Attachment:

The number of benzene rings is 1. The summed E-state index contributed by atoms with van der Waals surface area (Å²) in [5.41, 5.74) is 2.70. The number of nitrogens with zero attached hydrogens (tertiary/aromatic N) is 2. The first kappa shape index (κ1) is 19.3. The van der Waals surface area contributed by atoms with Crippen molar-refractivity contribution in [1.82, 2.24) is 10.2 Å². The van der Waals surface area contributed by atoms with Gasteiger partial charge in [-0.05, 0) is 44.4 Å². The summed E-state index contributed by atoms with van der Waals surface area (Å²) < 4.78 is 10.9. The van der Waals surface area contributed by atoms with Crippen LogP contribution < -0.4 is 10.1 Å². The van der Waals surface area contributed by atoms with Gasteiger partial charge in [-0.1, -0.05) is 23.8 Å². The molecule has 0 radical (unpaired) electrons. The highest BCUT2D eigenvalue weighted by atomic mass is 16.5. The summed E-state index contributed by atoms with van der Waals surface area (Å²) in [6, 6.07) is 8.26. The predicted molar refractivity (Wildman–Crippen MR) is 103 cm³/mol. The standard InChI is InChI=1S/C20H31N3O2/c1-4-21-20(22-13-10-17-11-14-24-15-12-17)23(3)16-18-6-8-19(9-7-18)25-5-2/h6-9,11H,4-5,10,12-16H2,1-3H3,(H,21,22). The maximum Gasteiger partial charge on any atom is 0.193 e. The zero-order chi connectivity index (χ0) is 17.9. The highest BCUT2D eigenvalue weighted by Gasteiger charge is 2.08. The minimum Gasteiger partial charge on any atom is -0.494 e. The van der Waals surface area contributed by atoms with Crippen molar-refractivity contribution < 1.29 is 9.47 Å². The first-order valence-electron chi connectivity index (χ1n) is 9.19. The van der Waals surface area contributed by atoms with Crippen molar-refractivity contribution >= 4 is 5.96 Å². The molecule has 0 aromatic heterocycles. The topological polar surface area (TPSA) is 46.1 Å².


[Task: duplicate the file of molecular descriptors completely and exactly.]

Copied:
The number of benzene rings is 1. The summed E-state index contributed by atoms with van der Waals surface area (Å²) in [5.41, 5.74) is 2.70. The number of nitrogens with zero attached hydrogens (tertiary/aromatic N) is 2. The first kappa shape index (κ1) is 19.3. The van der Waals surface area contributed by atoms with Crippen molar-refractivity contribution in [1.82, 2.24) is 10.2 Å². The van der Waals surface area contributed by atoms with Gasteiger partial charge in [-0.05, 0) is 44.4 Å². The summed E-state index contributed by atoms with van der Waals surface area (Å²) < 4.78 is 10.9. The van der Waals surface area contributed by atoms with Crippen LogP contribution < -0.4 is 10.1 Å². The van der Waals surface area contributed by atoms with Gasteiger partial charge in [-0.1, -0.05) is 23.8 Å². The molecule has 0 radical (unpaired) electrons. The highest BCUT2D eigenvalue weighted by atomic mass is 16.5. The summed E-state index contributed by atoms with van der Waals surface area (Å²) in [6, 6.07) is 8.26. The predicted molar refractivity (Wildman–Crippen MR) is 103 cm³/mol. The standard InChI is InChI=1S/C20H31N3O2/c1-4-21-20(22-13-10-17-11-14-24-15-12-17)23(3)16-18-6-8-19(9-7-18)25-5-2/h6-9,11H,4-5,10,12-16H2,1-3H3,(H,21,22). The maximum Gasteiger partial charge on any atom is 0.193 e. The zero-order chi connectivity index (χ0) is 17.9. The highest BCUT2D eigenvalue weighted by Gasteiger charge is 2.08. The minimum Gasteiger partial charge on any atom is -0.494 e. The van der Waals surface area contributed by atoms with Crippen molar-refractivity contribution < 1.29 is 9.47 Å². The first-order valence-electron chi connectivity index (χ1n) is 9.19. The van der Waals surface area contributed by atoms with Crippen molar-refractivity contribution >= 4 is 5.96 Å². The molecule has 0 aromatic heterocycles. The topological polar surface area (TPSA) is 46.1 Å².